Despite an improved economy, cost-conscious employers are granting workers limited pay raises this year, and plan only slightly larger increases in 2005.
Companies are budgeting pay increases of 3.3 percent to 3.5 percent this year _ the third in a row below the 4 percent-plus level that was routine in the 1990s _ and plan raises of 3.5 percent next year, according to a pair of surveys.
The modest raises both this year and next will keep workers' pay increasing faster than the rate of inflation. But higher worker contributions for health care could eat up much of the pay gains, analysts said.
Employers have seen business conditions improve. But in a labor market that still favors companies, employers are wary of taking on the largely permanent costs of big pay raises, said a survey to be released Wednesday by Mercer Human Resource Consulting.
That dynamic is unlikely to change much in the next few years, concludes the Mercer survey and another issued last month by the Conference Board.
"There's been a change in the deal, so to speak, between employees and employers ... and I don't see anything on the horizon to ease that up," said Steven Gross, a compensation consultant for Mercer.
Managers at many companies feel the tight labor market of the late 1990s forced them into issuing larger raises then they intended. Many companies have broadened incentive plans that reward workers with one-time bonuses for good performance, without locking themselves into large pay increases.
"What it comes down to is companies are being very, very cost conscious," said Charles Peck, compensation specialist with the Conference Board. "Companies are being very cautious about incurring fixed expenses."
For workers, the most encouraging news may be that the days of widespread pay freezes appear to be over.
About 5 percent of companies are freezing pay for at least some of their workers this year, down from 12 percent last year and 16 percent in 2002, the Mercer survey found.
Inflation estimates for this year and next vary. But the pay increases employers are planning this year will outpace inflation by about 1 percent. That is at the low end of the 1 percent to 1.5 percent-above inflation that employers often use to budget for pay increases.
The Conference Board's Peck said increases in that range should make workers feel "satisfied, but not ecstatic."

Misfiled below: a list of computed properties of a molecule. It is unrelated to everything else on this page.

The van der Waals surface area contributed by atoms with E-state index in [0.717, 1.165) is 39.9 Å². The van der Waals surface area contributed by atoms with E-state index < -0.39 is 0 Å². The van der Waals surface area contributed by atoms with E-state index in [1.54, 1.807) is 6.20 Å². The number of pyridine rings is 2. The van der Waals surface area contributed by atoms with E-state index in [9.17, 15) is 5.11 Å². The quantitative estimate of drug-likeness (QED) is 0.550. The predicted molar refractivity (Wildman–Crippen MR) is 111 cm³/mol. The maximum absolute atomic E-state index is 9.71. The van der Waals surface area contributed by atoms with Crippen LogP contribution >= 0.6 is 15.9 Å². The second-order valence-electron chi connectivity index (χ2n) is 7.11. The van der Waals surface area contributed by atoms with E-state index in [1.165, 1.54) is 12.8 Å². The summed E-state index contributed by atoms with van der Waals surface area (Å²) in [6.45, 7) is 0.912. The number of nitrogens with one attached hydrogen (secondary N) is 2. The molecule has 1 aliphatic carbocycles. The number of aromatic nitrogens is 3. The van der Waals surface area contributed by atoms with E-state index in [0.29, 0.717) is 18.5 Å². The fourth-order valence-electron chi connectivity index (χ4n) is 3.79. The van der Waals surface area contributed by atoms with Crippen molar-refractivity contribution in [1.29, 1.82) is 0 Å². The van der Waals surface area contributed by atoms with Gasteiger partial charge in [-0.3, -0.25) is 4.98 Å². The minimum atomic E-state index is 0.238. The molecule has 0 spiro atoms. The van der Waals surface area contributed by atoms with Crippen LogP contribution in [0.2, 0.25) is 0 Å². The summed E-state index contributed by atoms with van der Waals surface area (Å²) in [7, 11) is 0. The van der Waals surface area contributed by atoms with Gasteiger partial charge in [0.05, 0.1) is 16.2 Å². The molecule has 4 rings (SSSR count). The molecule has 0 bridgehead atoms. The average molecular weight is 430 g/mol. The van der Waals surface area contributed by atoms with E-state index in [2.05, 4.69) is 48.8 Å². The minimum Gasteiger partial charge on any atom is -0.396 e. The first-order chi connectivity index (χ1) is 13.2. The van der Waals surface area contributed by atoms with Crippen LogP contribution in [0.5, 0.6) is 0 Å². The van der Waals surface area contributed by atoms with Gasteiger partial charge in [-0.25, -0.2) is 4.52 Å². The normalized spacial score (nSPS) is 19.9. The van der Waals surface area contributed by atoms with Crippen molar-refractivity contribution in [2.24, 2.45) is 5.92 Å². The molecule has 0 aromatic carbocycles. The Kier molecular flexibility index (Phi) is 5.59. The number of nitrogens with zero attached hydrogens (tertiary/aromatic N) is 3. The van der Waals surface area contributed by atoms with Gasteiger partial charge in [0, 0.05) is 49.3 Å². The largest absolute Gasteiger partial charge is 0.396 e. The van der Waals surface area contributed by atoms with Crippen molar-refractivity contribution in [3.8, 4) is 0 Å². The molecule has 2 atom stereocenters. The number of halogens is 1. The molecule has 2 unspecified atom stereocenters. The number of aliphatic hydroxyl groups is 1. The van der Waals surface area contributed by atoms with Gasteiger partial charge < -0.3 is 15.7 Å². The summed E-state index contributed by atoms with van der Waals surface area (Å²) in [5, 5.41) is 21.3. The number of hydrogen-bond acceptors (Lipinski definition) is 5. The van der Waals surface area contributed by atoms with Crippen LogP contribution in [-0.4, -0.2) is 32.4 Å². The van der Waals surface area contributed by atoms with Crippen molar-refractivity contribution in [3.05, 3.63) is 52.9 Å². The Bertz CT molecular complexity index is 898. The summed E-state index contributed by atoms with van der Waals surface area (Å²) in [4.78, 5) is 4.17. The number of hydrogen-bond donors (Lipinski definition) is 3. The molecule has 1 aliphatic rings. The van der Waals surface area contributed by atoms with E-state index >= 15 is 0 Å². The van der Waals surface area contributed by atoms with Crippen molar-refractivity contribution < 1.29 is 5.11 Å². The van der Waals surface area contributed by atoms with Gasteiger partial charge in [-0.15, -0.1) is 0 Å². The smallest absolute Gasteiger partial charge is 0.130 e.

The pay raises employers are giving this year are at or slightly lower than what they forecast when asked about their plans last year.
Employers' plans to stick with raises below 4 percent keeps pay increasing at its slowest rate since at least the mid-1970s. But the limited increases have coincided with very low inflation.
Employers increased pay about 5 percent each year in the early 1990s, then trimmed back to a level closer to 4 percent in the late 90s.
The Mercer study, based on a May survey of 1,571 medium-sized and large companies, found employers are granting average increases of 3.3 percent this year. The figure is 3.4 percent, not counting firms that have imposed pay freezes. Firms plan average increases of 3. 5 percent next year, the survey found.
The increases vary somewhat by the type of worker. Executives are due for 3.7 percent increases this year, but hourly and clerical and technical workers should expect raises of 3.3 percent, the survey found.
The Conference Board survey, done in April and May, collected data from 527 mostly large companies, of roughly 2,500 who received the survey in the mail.
It found employers are granting average increases of 3.5 percent this year and plan the same next year, and did not ask about pay freezes.
Each survey found some anomalies in certain industries. While pay freezes are becoming the exception, they are more likely in business and information services firms, computer software companies, consulting, legal and accounting practices and utilities, according to the Mercer survey.
The Conference Board survey found that insurance firms granted smaller raises this year than they had initially planned. But those firms are again planning the largest increases for 2005, with pay raises between 3.7 percent and 3.9 percent.